New Study Finds Trump Diverges Wildly From Leaders On Climate Change
But the Sierra Club study should be taken with a grain of salt
A new study released by the Sierra Club Tuesday finds that if Donald Trump were elected president, then the United States would be the only country to be led by a climate-denier.
But while the study was comprehensive in its search through world leaders, it does have some holes to acknowledge.
The study found official statements from heads of state or heads of government of the 195 nations listed as “Independent States in the World” by the U.S. Department of State. What it doesn’t take note of are statements from other political parties or groups that do not currently hold power, as is the case with Trump (at least currently).
While a 2015 study of nine developed nations found that the GOP was the only political party to deny climate change’s existence, that still leaves 187 countries, most of which have two or more political parties.
With this, the study is comparing the statements and tweets of a presumptive candidate to current heads of states, a bit of comparing apples and oranges.
Though there is plenty of information to sift through (Trump has called climate change a “hoax,” “con job,” “bullshit” and even stated that it was a Chinese ploy to hurt the American economy), it can be hard to analyze what he says – Trump has no political track record to examine and has been known to change his statements in the past.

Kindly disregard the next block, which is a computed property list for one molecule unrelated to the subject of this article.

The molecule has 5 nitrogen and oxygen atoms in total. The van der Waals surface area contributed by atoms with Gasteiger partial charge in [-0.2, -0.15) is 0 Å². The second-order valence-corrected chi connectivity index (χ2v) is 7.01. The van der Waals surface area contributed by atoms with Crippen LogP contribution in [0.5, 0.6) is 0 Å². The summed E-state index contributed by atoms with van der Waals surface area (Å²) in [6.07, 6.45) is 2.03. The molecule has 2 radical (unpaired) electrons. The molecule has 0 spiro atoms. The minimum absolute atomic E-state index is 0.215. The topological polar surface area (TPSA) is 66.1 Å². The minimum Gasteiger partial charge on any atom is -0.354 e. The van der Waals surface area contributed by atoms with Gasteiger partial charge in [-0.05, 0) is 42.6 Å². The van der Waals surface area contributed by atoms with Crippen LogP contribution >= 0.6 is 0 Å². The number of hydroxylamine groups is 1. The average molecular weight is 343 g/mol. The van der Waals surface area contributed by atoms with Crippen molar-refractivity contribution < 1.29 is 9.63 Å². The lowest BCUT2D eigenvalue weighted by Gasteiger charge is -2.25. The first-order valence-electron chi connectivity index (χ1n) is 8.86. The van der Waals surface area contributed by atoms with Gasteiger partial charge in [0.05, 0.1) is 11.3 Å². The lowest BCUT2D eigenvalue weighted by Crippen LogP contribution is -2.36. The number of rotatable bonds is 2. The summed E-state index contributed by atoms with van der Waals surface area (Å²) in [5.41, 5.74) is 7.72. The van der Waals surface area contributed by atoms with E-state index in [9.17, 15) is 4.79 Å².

And at the end of the day, all of the statements from 195 leaders are just words. While the likes of North Korea and Saudi Arabia have expressed how this will be an important issue to combat in the 21st century, that doesn’t mean that those countries, or the other countries listed, are closer to lowering their own emissions or doing more to assuage the change than others.
That’s not to say this study is without value. The Sierra Club has compiled statements from almost 200 leaders saying that they agree with scientists and that their countries need to change and adapt to global warming, though in words only. These world leaders’ statements about climate change are now together in one place and can be openly accessed. That will be a useful resource for holding leaders accountable going forward, whoever and wherever they are around the world.